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In Gas Price Spike, CenterPoint Conserves as Jones’ Company Notes Price Jump

4 min read

As natural gas prices skyrocketed in a winter power crisis and Dallas Cowboys owner Jerry Jones’ production company benefited from the price spike, gas utility CenterPoint Energy pleaded with customers to continue to conserve even as polar temperatures rise above freezing in many states for the first time in over a week.

CenterPoint wants customers, at least through Monday, to set their thermostats at 60 to 65 degrees while they’re awake and at home, and at 55 to 60 degrees when asleep or away from home.

The utility is seeking to continue reducing a demand spike that in some desperate areas made gas 150 times costlier than it was before.

“Even though temperatures are beginning to warm up, the extreme winter weather and high heating demand across many parts of the U.S. during the past week have put pressure on natural gas supplies,” CenterPoint, based in Houston, said in a news release from its Little Rock office early Friday. 

Customers enduring a bit chillier weekend “can help relieve demand on natural gas supplies so all customers may continue to receive gas service,” CenterPoint said.

It offers conservation tips online here.

Conservation could also save customers some shock when they see their bill for this period. Shocking spikes have driven hard-hit municipal gas customers like the town of Winfield, Kansas, to seek government relief. The town of 12,000 southeast of Wichita usually spends $1.6 million a year on natural gas; over the recent brutal cold, the bill was $10 million over six days, KSNW-TV of Wichita reported. “How does a community the size of Winfield pay for that?” Mayor Taggart Wall asked. He’s pleading for relief from Kansas and federal authorities.

This week’s electric power crisis, which forced rolling blackouts and caused a devastating disaster of broken water pipes and insurance claims, not to mention millions of people going without power and water for days in Texas, added pressure in the natural gas market as power generators desperately bid for fuel to run generators.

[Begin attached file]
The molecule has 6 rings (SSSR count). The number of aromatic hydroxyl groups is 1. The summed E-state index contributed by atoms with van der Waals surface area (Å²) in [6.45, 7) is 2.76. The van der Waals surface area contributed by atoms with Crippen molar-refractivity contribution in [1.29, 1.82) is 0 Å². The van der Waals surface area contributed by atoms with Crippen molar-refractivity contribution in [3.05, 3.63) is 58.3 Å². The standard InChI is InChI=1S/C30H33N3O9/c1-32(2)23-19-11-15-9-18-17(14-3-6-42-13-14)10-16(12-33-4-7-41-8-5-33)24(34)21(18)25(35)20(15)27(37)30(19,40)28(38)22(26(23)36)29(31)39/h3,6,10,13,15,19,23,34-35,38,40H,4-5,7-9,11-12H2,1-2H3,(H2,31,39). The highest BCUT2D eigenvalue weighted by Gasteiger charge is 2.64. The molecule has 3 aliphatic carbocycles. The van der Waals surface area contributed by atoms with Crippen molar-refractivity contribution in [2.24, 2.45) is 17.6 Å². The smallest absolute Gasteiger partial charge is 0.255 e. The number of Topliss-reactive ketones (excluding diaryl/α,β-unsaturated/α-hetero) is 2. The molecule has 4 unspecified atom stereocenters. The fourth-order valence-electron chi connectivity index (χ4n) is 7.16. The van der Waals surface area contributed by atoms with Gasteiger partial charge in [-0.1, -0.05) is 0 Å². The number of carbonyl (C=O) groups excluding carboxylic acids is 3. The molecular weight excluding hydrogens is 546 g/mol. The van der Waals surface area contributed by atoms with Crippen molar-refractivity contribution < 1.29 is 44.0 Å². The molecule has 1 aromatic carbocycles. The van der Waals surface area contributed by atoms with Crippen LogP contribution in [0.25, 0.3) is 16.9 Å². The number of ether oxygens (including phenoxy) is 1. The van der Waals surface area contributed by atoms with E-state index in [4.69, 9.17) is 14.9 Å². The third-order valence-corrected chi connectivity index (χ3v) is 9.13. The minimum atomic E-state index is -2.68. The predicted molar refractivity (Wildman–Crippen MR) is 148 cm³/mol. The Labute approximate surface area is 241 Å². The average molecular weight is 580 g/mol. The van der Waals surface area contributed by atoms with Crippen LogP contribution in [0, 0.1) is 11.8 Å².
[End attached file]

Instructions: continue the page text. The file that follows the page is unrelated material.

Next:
All of this, however, was at least a momentary boon for Arkansas native oil and gas man Jones, who made a multimillion-dollar fortune in the Arkoma Basin gas fields before buying the Cowboys in 1989.

Jones is the majority stockholder in Comstock Resources Inc., a publicly traded shale drilling company working in Texas and Louisiana that was already ramping up production in anticipation of higher gas prices. In the words of President and Chief Financial Officer Roland Burns, “this week is like hitting the jackpot,” NPR reported.

The frigid snowstorms that swept most of the nation cut gas supplies exactly at a time of peak demand, when utilities like CenterPoint are delivering more gas for home heating. As other operators cursed frozen wells and pipelines, Comstock reaped “super-premium prices” of  $15 per thousand cubic feet to as much as $179 per thousand cubic feet, Comstock reported. Last quarter, Comstock’s average price was $2.40 per thousand cubic feet.

However, one Comstock investor, Tim Pinter of Little Rock, pointed out Monday that the price spike was trasitory, and that natural gas prices have been low for years. “Any long term stockholder has hardly made any large profit,” he said in an email, noting that prices “shot up due to the shortage and extreme use — again, supply and demand.” He said the company got little sympathy when gas was selling for less than $2 per million BTU for most of 2020 and less thn $3 for the past three years. “This was a spike for a few days,” Pinter said in an email. “The price is already pretty much back to where it was in early February.”

Also Friday, Central Arkansas Water appealed for conservation as the ground warms and water pipes begin to thaw. The utility has no issues with water availability from the lakes it draws from, but it fears pressure losses as pipe breaks cause leaks, several of which were discovered overnight Thursday into Friday morning.

“Many of these breaks were in commercial buildings that have been unoccupied during this weather event,” the utility said in a bulletin. “CAW expects to see numerous breaks as the temperature changes over the coming days, exposing leaks or creating new leaks.” As they appear, “substantial water losses” make it harder to fill the system fast enough to keep up with customer demand. Crews are now fixing known leaks, and 140 employees were dispatched to that task at daybreak Friday, CAW said.

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